Viago, Deacon and Vladislav are vampires who are finding that modern life has them struggling with the mundane - like paying rent, keeping up with the chore wheel, trying to get into nightclubs and overcoming flatmate conflicts.
Set on the east coast of New Zealand in 1984, Boy, an 11-year-old child and devout Michael Jackson fan, gets a chance to know his absentee criminal father, who has returned to find a bag of money he buried years ago.
Te Aho Eketone-Whitu,
In the forests of the Pacific Northwest, a father devoted to raising his six kids with a rigorous physical and intellectual education is forced to leave his paradise and enter the world, challenging his idea of what it means to be a parent.
Bella and Hector, two reclusive country folk, become foster parents to Ricky, a problem child from the city. After some adjustment, things go reasonably well. However, the death of Bella means Hector now has to look after Ricky, and they didn't get along too well. Moreover, her death causes Child Services to decide to send Ricky back to the orphanage. Ricky refuses to go back and runs away, ultimately sparking a national manhunt for him and Hector.Written by
The film was the first local feature to gross more than NZ$1 million in its opening weekend at the New Zealand box office. See more »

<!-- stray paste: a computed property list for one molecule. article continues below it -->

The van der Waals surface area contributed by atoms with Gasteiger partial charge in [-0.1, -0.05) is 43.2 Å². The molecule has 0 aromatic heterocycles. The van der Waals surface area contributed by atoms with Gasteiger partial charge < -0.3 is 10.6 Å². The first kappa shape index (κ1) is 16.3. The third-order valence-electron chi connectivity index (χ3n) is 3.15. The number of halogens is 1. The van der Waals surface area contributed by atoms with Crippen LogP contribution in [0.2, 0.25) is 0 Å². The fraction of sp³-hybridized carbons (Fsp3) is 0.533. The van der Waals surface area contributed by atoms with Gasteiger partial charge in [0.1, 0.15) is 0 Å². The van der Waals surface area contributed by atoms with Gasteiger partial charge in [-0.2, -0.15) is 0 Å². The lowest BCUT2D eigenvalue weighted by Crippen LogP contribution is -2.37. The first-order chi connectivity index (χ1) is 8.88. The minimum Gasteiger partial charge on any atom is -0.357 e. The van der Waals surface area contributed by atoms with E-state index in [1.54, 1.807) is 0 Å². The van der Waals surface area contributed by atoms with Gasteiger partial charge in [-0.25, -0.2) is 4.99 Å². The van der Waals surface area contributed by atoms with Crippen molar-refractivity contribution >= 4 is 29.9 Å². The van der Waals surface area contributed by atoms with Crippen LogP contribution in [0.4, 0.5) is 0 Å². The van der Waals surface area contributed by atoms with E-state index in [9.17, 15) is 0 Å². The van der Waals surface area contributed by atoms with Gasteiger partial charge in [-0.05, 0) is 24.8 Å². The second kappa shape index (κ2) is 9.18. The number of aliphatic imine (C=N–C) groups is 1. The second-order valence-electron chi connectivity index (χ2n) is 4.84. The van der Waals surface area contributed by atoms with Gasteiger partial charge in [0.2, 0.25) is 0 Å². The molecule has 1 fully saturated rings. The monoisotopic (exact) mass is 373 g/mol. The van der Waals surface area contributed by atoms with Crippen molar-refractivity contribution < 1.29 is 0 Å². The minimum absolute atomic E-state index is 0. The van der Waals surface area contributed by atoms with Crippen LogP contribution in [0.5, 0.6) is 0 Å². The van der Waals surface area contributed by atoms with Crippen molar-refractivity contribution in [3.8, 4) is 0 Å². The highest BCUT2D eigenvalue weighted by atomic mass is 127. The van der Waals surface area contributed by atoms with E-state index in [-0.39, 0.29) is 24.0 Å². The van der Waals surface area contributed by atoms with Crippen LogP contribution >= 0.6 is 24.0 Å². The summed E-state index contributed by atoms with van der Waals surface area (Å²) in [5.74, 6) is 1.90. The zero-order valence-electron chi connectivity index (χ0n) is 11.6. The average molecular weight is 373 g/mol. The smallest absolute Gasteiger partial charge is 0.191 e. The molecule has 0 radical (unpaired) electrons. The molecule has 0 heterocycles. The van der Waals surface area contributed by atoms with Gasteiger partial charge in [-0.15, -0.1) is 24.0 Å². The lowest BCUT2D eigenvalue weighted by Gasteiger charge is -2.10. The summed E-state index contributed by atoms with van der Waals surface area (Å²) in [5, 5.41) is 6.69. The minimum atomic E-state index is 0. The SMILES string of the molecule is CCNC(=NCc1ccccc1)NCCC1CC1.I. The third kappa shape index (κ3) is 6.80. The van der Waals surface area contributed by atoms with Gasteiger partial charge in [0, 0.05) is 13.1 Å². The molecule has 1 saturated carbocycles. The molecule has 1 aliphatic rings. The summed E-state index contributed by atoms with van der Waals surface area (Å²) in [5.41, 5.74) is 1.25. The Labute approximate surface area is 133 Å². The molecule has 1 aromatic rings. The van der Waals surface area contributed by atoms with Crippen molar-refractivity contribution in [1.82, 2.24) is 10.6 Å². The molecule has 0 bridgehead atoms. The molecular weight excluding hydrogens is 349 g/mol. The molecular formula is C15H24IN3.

When Ricky sees the 2 officers in the woods, he does not have a rifle. In the next few shots, Ricky alternates between having a rifle and not having one. See more »
Here we go. Reckon you can handle it?
What do you think? Reckon you can find that bird?
Yeah, I think I know where it is.
Seem to remember it was a pretty beautiful place.
Yeah, majestical. Come on, let's go. Don't slow me down, old fella.
You keep up with yourself, young player. Get in my way I'll have your guts for garters.
I honestly don't know what "guts for garters" is, so...
Those gangster talk.
Yeah, we didn't choose the Skux life.
[...] See more »
The credits include sections headed "Wildercrew" and "Wildercast", with the latter including the subheading "Wilderdogs". See more »
It's the kind of film that you'll be talking about years from now
While Taika Waititi takes over Hollywood with his next two projects: THOR 3: RAGNORAK (2017) and a sequel to his funniest film to date WHAT WE DO IN THE SHADOWS (2014), hysterically entitled WE'RE WOLVES, his latest "little film that could" should put Sam Neil back on the map with a wonderfully gracious performance.
This magical realist New Zealand adventure drops an unloved, rebellious, little fat kid into the wild, wild southwest — and I'm here to say that this was the feel good film of Sundance this year. Luckily writer/director Waititi has held onto his unique dry-humor, which dates back to his debut feature EAGLE VS. SHARK (2007) as well as his underrated second film BOY (2010). But this krazy kids flick is not just satisfied with referencing all of the 1980s films its creator grew up loving: The movie itself is an actual throwback to the kind of children's fare that were laced with some very heavy adult issues like Walter Murch's RETURN TO OZ (1985) and Nicolas Roeg's THE WiTCHES (1990). Make sure to catch this truly loving film upon its initial theatrical release. It's the kind of experience that you'll be talking about years from now, perhaps even sharing with children of your own.
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